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Let $k$ be a positive integer greater than $1$ and suppose that $F \in \mathbb{Z}[x_{1}, \ldots, x_{k}]$.

Can we always find a natural number $n(k)$ and $f_{1}, \ldots f_{n(k)} \in \mathbb{Z}[x]$ such that

$\displaystyle F(\bigoplus_{j=1}^{k} \mathbb{Z}) = \bigcup_{j=1}^{n(k)} f_{j}(\mathbb{Z})$ ?

Think this question is really cool. What do you guys think?

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@Harry: I'm not sure if I'm understanding your statement about multivariate versus multivariable; however, if you are saying that the term multivariate polynomial doesn't mean anything, I'd have to say that I disagree. – MLevi Dec 9 '09 at 6:29
Multivariate usually has something to do with statistics, in my experience, although my experience consists of me looking it up on wikipedia an hour ago. The terminology doesn't sit right with me. It sounds artificial and bad. – Harry Gindi Dec 9 '09 at 7:05
up vote 5 down vote accepted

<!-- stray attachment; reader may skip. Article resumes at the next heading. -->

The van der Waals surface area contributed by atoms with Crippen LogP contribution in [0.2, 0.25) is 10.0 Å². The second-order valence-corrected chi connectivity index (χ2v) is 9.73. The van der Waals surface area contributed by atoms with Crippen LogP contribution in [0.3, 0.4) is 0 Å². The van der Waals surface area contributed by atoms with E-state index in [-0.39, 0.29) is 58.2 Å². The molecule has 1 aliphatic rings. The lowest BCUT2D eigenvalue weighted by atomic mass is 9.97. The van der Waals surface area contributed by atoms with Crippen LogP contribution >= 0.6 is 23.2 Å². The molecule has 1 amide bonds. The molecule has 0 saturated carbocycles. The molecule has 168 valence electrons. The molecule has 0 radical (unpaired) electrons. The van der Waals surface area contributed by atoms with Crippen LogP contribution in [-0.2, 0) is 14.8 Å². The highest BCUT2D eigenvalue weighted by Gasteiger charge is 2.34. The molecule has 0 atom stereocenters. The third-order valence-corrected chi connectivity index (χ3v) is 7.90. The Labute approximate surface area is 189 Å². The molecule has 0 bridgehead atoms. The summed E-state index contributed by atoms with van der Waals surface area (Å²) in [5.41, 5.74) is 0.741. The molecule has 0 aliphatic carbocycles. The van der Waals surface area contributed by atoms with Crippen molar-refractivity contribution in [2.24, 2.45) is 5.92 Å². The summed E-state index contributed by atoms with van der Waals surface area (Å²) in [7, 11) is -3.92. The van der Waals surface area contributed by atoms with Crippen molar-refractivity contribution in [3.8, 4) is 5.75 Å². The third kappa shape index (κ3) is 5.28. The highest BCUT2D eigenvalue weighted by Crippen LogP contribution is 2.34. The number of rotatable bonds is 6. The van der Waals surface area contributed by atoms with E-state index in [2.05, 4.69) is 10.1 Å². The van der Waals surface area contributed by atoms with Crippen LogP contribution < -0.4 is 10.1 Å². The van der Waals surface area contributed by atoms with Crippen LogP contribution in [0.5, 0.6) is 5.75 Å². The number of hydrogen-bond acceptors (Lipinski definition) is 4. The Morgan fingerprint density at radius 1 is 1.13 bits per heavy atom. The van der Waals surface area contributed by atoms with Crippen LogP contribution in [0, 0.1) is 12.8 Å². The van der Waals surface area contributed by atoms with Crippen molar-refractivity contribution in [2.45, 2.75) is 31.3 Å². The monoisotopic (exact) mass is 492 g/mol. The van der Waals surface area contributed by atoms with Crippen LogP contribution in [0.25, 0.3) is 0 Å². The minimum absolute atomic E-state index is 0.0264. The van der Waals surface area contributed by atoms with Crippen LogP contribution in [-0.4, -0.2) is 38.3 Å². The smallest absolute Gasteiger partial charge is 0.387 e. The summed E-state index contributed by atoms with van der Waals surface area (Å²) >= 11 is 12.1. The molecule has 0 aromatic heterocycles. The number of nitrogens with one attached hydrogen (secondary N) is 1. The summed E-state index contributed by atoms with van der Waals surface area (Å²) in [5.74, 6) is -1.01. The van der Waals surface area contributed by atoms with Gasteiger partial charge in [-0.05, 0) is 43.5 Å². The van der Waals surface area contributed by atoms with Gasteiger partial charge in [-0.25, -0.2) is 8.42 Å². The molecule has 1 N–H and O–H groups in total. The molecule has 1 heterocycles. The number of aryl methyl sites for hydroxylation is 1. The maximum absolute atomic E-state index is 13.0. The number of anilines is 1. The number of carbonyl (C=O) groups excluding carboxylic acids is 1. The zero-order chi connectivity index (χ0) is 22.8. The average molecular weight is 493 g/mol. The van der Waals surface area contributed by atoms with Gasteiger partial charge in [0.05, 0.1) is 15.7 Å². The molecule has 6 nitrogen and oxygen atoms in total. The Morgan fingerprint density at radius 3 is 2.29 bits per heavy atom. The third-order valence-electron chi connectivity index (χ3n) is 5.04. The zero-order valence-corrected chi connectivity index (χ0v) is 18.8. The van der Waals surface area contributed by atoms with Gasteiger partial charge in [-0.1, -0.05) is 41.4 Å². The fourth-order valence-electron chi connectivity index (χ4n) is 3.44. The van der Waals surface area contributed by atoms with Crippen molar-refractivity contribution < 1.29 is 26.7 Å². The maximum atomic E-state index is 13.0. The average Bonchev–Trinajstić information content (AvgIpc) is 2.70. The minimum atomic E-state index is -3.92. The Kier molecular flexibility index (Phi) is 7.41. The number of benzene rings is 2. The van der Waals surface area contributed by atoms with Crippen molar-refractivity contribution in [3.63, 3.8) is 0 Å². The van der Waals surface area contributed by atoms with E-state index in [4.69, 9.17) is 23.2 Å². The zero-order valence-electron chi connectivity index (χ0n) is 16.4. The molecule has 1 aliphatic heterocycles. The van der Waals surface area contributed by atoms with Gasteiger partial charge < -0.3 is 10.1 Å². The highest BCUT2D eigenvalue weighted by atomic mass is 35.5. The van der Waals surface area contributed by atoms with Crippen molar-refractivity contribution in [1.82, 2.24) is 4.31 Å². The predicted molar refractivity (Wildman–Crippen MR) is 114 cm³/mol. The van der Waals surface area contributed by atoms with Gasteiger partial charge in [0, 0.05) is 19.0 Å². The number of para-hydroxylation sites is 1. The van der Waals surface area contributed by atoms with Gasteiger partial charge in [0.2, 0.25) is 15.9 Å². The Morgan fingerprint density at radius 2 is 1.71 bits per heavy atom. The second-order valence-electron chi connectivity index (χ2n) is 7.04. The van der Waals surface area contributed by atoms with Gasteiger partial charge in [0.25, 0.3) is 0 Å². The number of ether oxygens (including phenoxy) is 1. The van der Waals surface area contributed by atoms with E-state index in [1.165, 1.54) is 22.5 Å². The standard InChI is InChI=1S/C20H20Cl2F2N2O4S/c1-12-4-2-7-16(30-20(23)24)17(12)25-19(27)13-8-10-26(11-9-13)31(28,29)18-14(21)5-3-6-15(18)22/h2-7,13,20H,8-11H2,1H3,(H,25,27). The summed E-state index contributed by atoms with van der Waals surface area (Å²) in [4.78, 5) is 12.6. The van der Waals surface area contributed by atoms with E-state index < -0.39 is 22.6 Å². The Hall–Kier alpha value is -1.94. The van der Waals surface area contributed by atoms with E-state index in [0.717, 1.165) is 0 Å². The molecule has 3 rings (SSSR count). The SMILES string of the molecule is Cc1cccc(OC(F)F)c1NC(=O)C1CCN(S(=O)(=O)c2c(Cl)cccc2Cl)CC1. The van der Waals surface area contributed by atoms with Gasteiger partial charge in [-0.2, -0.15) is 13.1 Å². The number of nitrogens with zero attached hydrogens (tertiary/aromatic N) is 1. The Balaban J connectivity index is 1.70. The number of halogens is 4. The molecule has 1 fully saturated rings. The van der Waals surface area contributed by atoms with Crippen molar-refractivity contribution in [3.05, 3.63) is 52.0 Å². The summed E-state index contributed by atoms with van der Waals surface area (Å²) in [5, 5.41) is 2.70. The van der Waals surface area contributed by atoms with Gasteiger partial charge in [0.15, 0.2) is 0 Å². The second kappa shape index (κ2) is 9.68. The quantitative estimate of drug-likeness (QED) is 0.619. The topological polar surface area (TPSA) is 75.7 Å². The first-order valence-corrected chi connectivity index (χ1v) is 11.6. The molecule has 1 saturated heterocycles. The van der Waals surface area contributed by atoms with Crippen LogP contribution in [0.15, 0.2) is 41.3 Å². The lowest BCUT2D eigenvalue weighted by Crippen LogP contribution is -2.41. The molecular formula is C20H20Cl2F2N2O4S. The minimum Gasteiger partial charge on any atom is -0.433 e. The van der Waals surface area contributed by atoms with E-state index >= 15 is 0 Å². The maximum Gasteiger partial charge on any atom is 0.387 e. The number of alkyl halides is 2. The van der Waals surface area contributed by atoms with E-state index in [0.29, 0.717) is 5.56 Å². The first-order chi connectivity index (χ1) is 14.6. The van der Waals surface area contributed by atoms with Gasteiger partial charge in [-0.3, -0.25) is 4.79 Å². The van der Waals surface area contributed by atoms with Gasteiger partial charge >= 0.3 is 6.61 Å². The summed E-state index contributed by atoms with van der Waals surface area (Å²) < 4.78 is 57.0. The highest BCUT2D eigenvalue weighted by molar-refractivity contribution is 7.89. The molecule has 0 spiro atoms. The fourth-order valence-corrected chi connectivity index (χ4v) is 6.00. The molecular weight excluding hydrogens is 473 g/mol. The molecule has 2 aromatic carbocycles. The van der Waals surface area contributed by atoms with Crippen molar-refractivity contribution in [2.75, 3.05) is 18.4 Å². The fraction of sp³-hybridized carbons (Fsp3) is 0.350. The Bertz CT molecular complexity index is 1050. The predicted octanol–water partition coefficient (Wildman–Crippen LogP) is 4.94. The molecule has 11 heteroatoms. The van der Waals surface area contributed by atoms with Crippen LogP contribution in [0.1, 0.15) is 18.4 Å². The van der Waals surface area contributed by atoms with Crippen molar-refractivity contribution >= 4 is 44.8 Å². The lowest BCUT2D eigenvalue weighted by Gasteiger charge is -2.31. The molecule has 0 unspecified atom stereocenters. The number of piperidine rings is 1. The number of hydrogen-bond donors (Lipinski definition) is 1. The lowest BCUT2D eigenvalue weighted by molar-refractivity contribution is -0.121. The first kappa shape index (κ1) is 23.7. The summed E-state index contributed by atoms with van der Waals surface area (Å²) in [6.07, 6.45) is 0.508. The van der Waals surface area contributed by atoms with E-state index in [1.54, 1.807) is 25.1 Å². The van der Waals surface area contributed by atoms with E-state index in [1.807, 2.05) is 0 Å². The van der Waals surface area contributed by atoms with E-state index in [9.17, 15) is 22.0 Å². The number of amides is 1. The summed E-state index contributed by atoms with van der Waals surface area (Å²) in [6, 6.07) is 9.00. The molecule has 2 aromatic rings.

Not really. Take $F(x,y,z,t)=x^2+y^2+z^2+t^2$. Then the image consists of all non-negative integers (Lagrange 4-square theorem). On the other hand, any linear polynomial will give you negatives in the image and every polynomial of degree 2 and higher will give you a zero density set.

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(This answer was written before fedja's appeared, and has been edited to incorporate one of his observations.)

No. In particular, I claim that the image of $F(x, y) = x^2 + y^2$ is not of this form. Suppose there exist integer polynomials $f_1, ... f_n$ with the desired property. Since the image of an odd degree polynomial contains negative numbers, the polynomials $f_i$ must have degree at least $2$. However, $\displaystyle \sum_{i=1}^{n} \sum_{x \in \mathbb{Z}} \frac{1}{|f_i(x) + 1|}$ converges, but $\displaystyle \sum_{x, y \in \mathbb{Z}} \frac{1}{x^2 + y^2 + 1}$ diverges (since, for example, it contains a subsequence which is essentially the sum of the reciprocals of the primes congruent to $1 \bmod 4$).

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